Sunday, January 25, 2009

Biblical Rain

More Spanish: A noun is the direct object of a sentence if it answers the question "whom?" or "what?". A direct object pronoun can be used in place of the object noun, so we don't sound too repetitive. Peter eats a taco. He eats it with meat. (Peter come un taco. Lo come con carne.) A noun is an indirect object of a sentence when it answers the questions "to whom?" or "for whom?". Laura to him gives food. (Laura le da comida.) The funny thing about Spanish is that you can use the indirect object pronouns not only when you want to replace a noun (so you don't repeat it), but also, and very frequently (about 99 percent of the time), together with it. So, in Spanish, you can say something like: Laura to him gives food, to Peter. (Laura le da comida a Peter :-)

On the boat we had to be careful what we plugged in because the dock had limited power. We could have 3 things going at the same time; more would break the circuit and then we'd have to get dock personnel down to unlock the power box and reset the circuit breakers. Every winter when we started to use the electric heaters again, we'd get caught. We had one electric heater going in the fo'c'sle and one going in the rear cabin. This left one more thing we could plug in, like for instance the hot plate, but if we'd just had a shower and the hot water was heating up this counted as one of our appliances. We'd go through a juggling act, turning heaters on and off between showers & making supper. When Shelley's youngest daughter was on board we had a heck of a time convincing her to think before she used her hair dryer. We kept appliances to a minimum. We had a toaster & of course an iron and these had to be juggled appropriately, but the lights for the boat ran on boat battery power not dock power. Thus, even when the marina was in a total power outage we still had lights.

Now, we have a blender & a slow cooker & an iron & a toaster & a microwave that we can run all at the same time if we so wish and we don't have to worry about heaters. However, on a pretty regular basis the power goes out on the entire block & we're without lights. We finally bought candles so we're not sitting in that dark telling each other stories when the power goes out. Now we chat & entertain each other the old fashioned way by the light of flickering candles. It's funny how we've gone from almost camping out on the boat to our glorious apartment but now we need candles. Don'cha think?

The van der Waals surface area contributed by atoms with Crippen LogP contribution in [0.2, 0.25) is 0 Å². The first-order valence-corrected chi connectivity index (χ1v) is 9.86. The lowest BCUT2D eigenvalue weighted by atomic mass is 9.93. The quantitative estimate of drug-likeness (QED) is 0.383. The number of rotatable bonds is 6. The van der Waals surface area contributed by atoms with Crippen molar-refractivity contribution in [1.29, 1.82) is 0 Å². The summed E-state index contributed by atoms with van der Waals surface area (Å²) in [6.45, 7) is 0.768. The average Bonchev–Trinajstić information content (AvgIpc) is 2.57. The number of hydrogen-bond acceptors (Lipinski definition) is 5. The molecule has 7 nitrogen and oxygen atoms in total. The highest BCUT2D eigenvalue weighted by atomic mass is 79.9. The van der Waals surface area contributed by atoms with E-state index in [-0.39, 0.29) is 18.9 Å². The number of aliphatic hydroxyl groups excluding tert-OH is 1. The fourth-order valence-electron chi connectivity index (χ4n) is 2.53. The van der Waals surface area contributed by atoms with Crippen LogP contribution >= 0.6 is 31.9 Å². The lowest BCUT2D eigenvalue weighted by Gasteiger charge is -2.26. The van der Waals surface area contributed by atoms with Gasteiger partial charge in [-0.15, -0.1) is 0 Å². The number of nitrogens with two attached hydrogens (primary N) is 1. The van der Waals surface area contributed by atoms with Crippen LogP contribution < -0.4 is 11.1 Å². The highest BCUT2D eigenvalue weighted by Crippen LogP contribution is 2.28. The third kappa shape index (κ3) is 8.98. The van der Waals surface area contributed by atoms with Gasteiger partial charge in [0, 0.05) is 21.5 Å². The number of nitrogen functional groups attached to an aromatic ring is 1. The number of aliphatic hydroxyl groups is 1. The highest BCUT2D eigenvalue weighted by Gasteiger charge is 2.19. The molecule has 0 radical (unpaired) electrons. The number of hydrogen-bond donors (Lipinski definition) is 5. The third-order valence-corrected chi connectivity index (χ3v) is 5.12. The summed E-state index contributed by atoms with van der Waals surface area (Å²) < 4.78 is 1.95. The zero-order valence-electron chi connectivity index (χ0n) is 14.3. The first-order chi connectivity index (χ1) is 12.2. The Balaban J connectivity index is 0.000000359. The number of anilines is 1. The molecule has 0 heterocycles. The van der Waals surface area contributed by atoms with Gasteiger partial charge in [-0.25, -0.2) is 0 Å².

It doesn't happen very often but we woke up one morning and didn't have anything planned for the day. As Fredi always has to be walked, we set out on the paths near the river so Fredi could free walk. For such a polite little lady she sure enjoys tearing around when she's off the leash. We stopped at the plant place just across the street from SuperMaxi (Fredi of course back on the leash) on the Avenida de las Americas and bought a table plant and yet another planter for Shelley's growing collection of cactus & succulents. Brian wants to know when this purchasing of plants is going to stop and Shelley's pat reply is always "when we run out of room". Brian was reasonably sure we ran out of room several weeks ago but Shelley put one over on him by buying shelving. In the back of Shelley's mind is the fact that we've got another small balcony with as yet only 2 plants on it. It's a minor addiction with most of the cactuses & small plants costing $1 or $1.50.

Brian is coming up on his first year's anniversary of his retirement. Probably as a consequence he's been thinking about his working life quite a bit the last few days. We've discussed it thoroughly and have come to a consensus: Retirement is good!